The Isle of Man Government has recently published its annual budget report for the year 2013-2014. In the report, the local government evidences its commitment to readdressing some imbalances that have been affecting the economy of the island.
Overall, the initiatives and changes proposed have the objective of developing further the economy of the Isle of Man, to attract visitors and investors, and to provide a better quality of life to its residents.
Here is a summary that highlights the main elements of the 2013-2014 budget, as well as an overview of the key economic figures that are significant to visitors and residents alike.
An overview of the Isle of Man’s budget for 2013-2014
The Isle of Man Government is currently implementing an economic plan that aims to reduce government expenditure while estimulating economic growth by 2016. During the financial year 2013-2014, the local government estimates that it will have an additional income of £44 million.
So far, the government has also been successful in reducing public deficit to meet the projected figure of £47 million. These figures have been made possible thanks to an increase in direct taxation and to a reduction in staff costs. The additional income has been already been put to good use by increasing the amount spent on benefits by 5 per cent, mainly in state pensions and pension supplement support. Public health expenditure is also up by 2.5 per cent.
Modifications to the corporate income tax rate
The Isle of Man is known throughout the world for its low taxation status. Since taxes like stamp duty, capital gains, or wealth tax are not applicable in the island, the Isle of Man has become a hub for offshore banking activities and a corporate tax haven. Taxation matters in the Isle of Man are governed by the Income Tax Act of 1970, which estipulates that only individuals are subject to income tax, whose levels are capped at 20 per cent, with personal and joint tax allowances of £9,300 and £18,600 in each case.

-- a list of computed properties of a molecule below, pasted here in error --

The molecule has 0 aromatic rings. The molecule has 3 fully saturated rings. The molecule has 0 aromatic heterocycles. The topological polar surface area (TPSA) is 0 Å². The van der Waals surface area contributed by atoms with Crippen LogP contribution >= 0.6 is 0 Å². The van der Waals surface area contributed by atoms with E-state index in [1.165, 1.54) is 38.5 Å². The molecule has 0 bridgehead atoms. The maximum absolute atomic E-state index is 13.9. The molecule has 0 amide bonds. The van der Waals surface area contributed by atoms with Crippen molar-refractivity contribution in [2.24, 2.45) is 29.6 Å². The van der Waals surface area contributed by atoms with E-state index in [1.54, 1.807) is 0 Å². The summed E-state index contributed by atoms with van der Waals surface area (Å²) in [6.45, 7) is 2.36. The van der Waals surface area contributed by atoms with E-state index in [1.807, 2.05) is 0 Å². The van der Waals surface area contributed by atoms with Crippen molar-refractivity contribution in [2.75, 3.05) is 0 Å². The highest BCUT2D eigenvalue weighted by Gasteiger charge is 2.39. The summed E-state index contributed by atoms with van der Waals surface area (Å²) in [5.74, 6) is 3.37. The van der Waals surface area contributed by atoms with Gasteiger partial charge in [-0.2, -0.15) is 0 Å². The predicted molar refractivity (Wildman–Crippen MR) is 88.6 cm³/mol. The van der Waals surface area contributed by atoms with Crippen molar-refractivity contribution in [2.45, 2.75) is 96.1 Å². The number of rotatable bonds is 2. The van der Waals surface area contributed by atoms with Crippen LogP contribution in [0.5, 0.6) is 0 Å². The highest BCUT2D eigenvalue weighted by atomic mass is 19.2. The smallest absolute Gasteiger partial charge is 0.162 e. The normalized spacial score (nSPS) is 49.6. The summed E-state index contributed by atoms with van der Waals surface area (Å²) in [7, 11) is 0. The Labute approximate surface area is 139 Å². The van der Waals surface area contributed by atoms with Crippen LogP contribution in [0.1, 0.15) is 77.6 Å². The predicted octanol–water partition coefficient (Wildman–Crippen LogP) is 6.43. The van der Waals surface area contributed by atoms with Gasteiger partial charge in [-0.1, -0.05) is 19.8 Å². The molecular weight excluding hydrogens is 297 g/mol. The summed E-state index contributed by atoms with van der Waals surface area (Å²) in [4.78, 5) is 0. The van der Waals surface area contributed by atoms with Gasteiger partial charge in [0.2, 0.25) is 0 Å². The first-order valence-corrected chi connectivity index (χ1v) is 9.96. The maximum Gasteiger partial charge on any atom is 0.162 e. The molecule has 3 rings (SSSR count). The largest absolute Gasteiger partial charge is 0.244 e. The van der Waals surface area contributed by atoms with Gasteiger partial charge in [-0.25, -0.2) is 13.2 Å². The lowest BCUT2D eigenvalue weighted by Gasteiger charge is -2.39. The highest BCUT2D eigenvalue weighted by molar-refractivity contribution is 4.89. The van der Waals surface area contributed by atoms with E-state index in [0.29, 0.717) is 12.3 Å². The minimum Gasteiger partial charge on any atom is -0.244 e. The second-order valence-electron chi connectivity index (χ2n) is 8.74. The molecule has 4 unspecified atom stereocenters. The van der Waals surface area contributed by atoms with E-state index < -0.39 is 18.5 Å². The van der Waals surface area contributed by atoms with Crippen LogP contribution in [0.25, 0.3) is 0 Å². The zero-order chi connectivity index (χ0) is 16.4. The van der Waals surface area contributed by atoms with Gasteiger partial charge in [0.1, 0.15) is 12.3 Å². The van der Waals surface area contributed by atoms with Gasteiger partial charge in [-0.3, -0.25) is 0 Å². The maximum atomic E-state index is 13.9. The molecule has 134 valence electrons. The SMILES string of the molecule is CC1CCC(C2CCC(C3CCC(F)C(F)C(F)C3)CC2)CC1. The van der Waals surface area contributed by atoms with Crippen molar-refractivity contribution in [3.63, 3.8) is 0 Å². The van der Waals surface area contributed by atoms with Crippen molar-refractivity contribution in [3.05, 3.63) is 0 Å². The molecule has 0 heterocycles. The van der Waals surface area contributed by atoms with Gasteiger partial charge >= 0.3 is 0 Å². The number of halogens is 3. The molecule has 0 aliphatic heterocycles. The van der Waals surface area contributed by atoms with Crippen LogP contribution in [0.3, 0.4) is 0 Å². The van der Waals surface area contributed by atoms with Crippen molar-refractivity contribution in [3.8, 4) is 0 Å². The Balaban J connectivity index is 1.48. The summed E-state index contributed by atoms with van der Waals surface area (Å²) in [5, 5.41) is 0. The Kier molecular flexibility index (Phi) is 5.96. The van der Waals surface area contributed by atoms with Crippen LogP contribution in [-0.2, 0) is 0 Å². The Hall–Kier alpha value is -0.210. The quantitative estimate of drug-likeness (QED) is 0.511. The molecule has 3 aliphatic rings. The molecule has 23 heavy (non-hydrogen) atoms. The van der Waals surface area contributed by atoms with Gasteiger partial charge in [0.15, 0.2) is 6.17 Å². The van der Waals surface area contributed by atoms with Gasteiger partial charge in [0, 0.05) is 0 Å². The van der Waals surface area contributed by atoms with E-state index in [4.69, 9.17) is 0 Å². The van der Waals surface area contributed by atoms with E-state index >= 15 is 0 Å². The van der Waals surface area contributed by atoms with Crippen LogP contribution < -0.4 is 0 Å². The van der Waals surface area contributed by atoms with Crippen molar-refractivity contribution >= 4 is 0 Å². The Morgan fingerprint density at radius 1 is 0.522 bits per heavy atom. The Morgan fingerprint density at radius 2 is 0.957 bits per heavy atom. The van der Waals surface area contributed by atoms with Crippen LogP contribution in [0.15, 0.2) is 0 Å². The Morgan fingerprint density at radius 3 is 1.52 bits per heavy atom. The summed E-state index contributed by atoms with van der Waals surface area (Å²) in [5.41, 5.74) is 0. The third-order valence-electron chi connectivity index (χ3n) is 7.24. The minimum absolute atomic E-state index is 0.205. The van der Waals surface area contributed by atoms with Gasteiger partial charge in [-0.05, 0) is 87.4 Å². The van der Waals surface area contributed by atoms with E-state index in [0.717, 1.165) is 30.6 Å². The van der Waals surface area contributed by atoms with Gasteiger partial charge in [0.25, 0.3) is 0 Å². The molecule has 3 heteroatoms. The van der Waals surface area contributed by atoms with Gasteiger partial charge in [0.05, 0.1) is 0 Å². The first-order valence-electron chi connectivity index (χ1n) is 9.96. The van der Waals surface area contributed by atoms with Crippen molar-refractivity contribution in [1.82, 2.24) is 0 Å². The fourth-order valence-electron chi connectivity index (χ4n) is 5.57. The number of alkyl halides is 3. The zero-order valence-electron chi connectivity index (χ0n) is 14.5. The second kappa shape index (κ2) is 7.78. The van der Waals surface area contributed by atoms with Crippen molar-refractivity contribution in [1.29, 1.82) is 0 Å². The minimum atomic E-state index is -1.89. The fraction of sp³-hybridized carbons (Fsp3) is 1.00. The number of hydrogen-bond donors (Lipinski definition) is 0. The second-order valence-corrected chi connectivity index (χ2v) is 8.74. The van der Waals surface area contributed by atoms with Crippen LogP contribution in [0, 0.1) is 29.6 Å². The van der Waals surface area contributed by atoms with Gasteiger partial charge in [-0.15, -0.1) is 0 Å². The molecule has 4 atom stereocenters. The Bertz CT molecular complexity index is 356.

The Act also points out that corporate income tax is only applicable to the profits made by banking institutions and to any income derived from the rental of properties or land in the island. In cases like this, corporate income tax is set at 10 per cent.
However, the 2013-2014 budget has proposed a significant change in this respect, as the local government now intends to make the 10 per cent corporate income tax rate applicable to all businesses involved in the retail sector, as long as they have annual taxable profits that exceed £500,000. This change in tax law aims to make taxation simpler and fair, and also to increase the levels of economic contribution made by local businesses so that more income is available to carry out other social and economic regeneration projects in the Isle of Man. According to the budget report, with this strategy the government plans to collect an additional £1.2 million in tax.
Other important aspects of this year’s budget
-an injection of cash (£97 million) into the Government Capital Programme, which will be mostly used to fund construction and social housing schemes
-an increase of 3.1 per cent in the budget allocated to education and the inclusion of a free student loan scheme
-the extension of the National Insurance Holiday scheme to April 2015, in order to encourage job creation
-a rise in the Nursing Care contributions, which is set at £110 per week
The report shows that all governmental departments will benefit from an increase in their allocated budget. It is expected that the subsequent improvements in health, infrastructure, education, economic development, and overall quality of life will attract more businesses and individuals to the Isle of Man.